Estimating utilization rate is a critical factor for predicting performance of tunnel boring machines (TBM). The process of estimating machine performance, including rate of penetration and machine utilization must incorporate an understanding of site geology, TBM specifications and site set-up. The current study presents a preliminary analysis of the different activity time and downtime components from shielded TBMs tunneling through rock formations at two project sites to evaluate their impact on machine utilization. This study focuses on how selected tunnel activities, geological conditions and crew experience can impact the utilization of a TBM. The study has also involved implementation of these factors into a discrete event simulation (DES) model to estimate machine utilization. Time study measurements and other observational data were collected on-site at two tunnel projects. Time study data collected was synthesized into activity time distributions that were used as input parameters into a discrete event simulation model. In addition, the actual utilization of each project was calculated from the recorded data. A comparativeanalysis of the major processes associated with each TBM system is included in the thesis. The results of this analysis includes a list of uncertainties and associated risks for a typical rock TBM project involving shielded machines. The impact of the site geological conditions on overall utilization and specific tunneling activities was investigated. Furthermore, based on interviews with tunneling crews, effects of worker experience and time since last training on utilization during the learning phase of a project was explored. The main focus of this thesis is threefold. First, the activity time data collected during field studies was integrated into a database currently being developed at the Colorado School of Mines. The activity time distributions helped to refine the accuracy of the discrete event simulation model and then the actual utilization from both projects was estimated to analyze the validity of simulation model results. Second, this thesis provides a functional description and analysis of tunnel boring operation activities at two project sites using single shield TBMs. This work can be used to better understand the complex system at a modern tunneling project and provide a basis for determining site setup and logisticsat future project sites. Finally, this thesis highlights the advantages of collecting targeted TBM field data, including time studies for improving the operational efficiency and ultimately increasing the production and advance rates in tunneling projects. The analysis presented in this study will improve the accuracy of TBM performance prediction models and the viability of the discrete event simulation approach as a reliable method for prediction of machine performance as well as a tool for optimization of the tunneling process using TBMs for future tunneling projects.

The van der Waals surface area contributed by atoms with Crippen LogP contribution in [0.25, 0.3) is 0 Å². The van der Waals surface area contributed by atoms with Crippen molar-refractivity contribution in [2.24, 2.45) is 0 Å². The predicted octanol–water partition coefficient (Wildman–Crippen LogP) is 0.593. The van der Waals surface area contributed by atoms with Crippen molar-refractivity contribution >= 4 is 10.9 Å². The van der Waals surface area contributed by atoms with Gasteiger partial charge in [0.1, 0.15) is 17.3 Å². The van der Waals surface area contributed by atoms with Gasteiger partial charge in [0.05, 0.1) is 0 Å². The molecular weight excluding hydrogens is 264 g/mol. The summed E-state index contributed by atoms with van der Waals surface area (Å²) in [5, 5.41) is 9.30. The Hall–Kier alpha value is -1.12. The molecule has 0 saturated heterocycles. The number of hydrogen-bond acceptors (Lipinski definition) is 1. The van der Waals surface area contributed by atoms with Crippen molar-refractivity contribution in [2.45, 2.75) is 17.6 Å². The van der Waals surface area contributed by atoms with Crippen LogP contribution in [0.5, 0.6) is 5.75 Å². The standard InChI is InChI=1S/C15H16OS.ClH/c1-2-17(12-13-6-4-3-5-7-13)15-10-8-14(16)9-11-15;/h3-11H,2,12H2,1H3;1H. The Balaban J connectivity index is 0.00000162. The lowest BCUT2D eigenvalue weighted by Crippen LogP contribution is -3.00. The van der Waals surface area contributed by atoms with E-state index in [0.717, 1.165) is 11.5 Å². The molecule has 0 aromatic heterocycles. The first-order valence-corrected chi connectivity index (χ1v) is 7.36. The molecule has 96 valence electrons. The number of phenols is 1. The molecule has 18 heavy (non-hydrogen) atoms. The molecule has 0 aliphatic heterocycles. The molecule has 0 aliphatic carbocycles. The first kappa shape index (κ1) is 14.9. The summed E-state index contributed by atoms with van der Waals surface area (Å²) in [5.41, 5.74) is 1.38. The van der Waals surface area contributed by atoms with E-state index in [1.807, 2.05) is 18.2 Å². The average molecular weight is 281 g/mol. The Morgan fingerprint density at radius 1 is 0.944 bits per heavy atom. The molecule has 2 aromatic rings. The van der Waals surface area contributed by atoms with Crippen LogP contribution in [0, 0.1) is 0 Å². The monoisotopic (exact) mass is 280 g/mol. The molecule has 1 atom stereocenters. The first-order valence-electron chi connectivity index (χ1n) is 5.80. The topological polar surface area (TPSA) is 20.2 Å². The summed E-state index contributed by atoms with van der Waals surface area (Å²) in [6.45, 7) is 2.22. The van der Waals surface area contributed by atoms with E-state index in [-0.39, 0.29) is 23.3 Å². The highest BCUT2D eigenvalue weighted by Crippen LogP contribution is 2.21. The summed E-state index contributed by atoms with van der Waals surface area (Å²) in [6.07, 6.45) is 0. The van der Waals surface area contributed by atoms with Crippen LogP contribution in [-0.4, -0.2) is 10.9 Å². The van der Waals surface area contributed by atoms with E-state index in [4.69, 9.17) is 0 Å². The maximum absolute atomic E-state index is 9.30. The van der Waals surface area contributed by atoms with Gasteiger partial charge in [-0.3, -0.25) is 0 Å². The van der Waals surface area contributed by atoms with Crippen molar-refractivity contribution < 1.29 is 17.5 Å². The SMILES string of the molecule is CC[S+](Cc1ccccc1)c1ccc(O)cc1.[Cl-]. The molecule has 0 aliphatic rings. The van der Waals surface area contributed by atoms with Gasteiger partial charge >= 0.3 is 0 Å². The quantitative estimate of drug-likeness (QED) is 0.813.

Copyright of the original work is retained by the author.
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